New death toll comes after 96 more people died in Hubei province, hard-hit epicentre of outbreak. Meanwhile, a dozen towns in northern Italy are locked down after deaths of two people infected.
The death toll in China from the coronavirus epidemic rose past 2,400 on Sunday after 96 more people died in Hubei province, the hard-hit epicentre of the outbreak.
The vast majority of the deaths were in the provincial capital of Wuhan, where the virus first emerged in December, according to the daily update from the Hubei health commission.
The number of cases exceeds 76,000 and the virus has reached more than 25 countries, with deaths in Italy, Iran, and South Korea, forcing public officials to close schools and impose restrictions.
Italy closes towns
A dozen towns in northern Italy effectively went into lockdown on Saturday after the deaths of two people infected with the new virus from China and a growing cluster of cases with no direct links to the origin of the outbreak abroad.
The secondary contagions prompted local authorities in the Lombardy and Veneto regions to close schools, businesses, and restaurants and to cancel sporting events and Masses.
The mayor of Milan, Italy’s business capital and the regional capital of Lombardy, shuttered public offices.
A 78-year-old man infected with the virus died in Veneto. A post-mortem test performed on a 77-year-old woman in Lombardy came back positive, though it wasn’t clear if illness from the virus caused her death.
Hundreds of residents and workers who came into contact with 54 people who tested positive for the virus in Italy were put into isolation pending results of their tests. Civil protection crews set up a tent camp outside a closed hospital in Veneto to screen medical staff for the virus.
In the town of Codogno, where the first patient identified in the northern cluster was in critical condition, closed supermarkets, restaurants and shops made the main street practically a ghost town. The few people out wore face masks, which were coveted items after selling out at pharmacies.
Lombardy government authorities said the region had 39 confirmed cases, all somehow traceable to the first one involving a man who hadn’t travelled to China. Ten towns in Lombardy received orders to suspend nonessential activities and services.
'You can get it from anyone'
The Veneto region reported 12 people with the virus, including the 78-year-old man who died late Friday. Two of the region’s confirmed infections were in relatives of the man who died, Veneto regional president Luca Zaia said.
Zaia said Saturday that the contagion showed that the virus is transmitted like any flu and that trying to pinpoint a single source for the cases or to establish a link to China no longer were effective containment measures.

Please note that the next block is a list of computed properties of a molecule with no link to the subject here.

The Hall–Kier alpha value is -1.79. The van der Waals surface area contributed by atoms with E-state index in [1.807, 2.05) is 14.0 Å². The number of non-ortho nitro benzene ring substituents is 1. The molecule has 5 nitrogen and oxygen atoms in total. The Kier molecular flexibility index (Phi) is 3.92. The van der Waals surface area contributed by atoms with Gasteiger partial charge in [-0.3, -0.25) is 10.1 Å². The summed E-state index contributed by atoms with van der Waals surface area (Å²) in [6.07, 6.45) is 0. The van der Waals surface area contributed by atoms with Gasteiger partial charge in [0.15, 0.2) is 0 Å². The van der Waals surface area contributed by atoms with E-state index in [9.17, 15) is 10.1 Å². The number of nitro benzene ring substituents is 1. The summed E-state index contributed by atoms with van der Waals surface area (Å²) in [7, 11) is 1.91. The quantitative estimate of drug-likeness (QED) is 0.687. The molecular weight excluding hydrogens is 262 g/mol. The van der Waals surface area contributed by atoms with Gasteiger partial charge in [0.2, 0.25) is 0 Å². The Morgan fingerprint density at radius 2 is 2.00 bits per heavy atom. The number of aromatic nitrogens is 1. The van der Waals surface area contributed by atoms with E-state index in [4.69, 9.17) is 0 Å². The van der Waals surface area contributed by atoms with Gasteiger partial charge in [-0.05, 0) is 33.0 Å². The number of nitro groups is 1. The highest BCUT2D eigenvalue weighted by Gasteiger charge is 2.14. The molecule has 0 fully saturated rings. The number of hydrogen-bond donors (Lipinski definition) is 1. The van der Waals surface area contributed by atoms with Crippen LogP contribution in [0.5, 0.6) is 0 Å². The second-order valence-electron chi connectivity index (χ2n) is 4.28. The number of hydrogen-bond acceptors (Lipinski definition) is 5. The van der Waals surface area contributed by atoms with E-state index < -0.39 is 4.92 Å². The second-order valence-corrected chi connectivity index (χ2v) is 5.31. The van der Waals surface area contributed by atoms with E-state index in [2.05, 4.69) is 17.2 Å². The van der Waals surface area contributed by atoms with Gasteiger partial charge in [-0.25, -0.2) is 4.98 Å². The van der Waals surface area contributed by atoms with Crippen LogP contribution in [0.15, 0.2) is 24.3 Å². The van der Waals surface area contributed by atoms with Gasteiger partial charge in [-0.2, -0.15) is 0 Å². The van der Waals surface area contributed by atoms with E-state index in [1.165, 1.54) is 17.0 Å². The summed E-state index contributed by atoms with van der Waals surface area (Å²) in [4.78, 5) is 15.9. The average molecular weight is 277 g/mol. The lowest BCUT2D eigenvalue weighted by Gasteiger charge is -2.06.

“You can get it from anyone,” he told reporters. “We can expect to have cases of patients who had no contact” with suspected carriers. While the virus isn’t particularly lethal, it can be for the elderly or people with existing conditions, he said.
The man who died in Veneto, for example, did not meet the main risk factors for the virus when he was diagnosed with pneumonia two weeks ago: he hadn’t traveled to China or come into contact with anyone who did. Therefore, the ill man wasn’t originally tested for the virus.
Iran reports sixth death
Iranian health authorities on Saturday reported the sixth death from the new coronavirus that emerged in China –– where the virus has killed 2,345 people –– and said the fatality was from among 10 new confirmed cases of the virus in Iran.
So far, 28 cases have been confirmed in Iran, including the six who died.
People are being treated for the virus in at least four different cities, including the capital, Tehran, where some pharmacies had already run out of masks and hand sanitizer.
Other cities are Qom, Arak and Rasht.
The governor of Markazi province told the official IRNA news agency on Saturday that tests of the sixth person who recently died in the central city of Arak were positive for the virus.
Ali Aghazadeh said the person who died was suffering from a heart problem, too.
The virus loomed over a nationwide parliamentary election in Iran on Friday. Many voters went to the polls wearing face masks.
Health Ministry spokesman Kianoush Jahanpour made Saturday's announcement for the latest figures on state TV but did not specify when the fifth death occurred. Two people had died earlier Friday from COVID-19, the illness caused by the virus. Authorities reported two deaths previously this week.
Jahanpour said that of the 10 newly detected cases, two were in the capital of Tehran and eight were in the city of Qom. That's where the first two elderly patients died on Wednesday. He said the two patients in the capital had visited Qom or had links with the city.
Minoo Mohraz, an Iranian health ministry official, had said on Friday that the virus "possibly came from Chinese workers who work in Qom and travelled to China." She did not elaborate. A Chinese company has been building a solar power plant in Qom.
Iraq reports first coronavirus case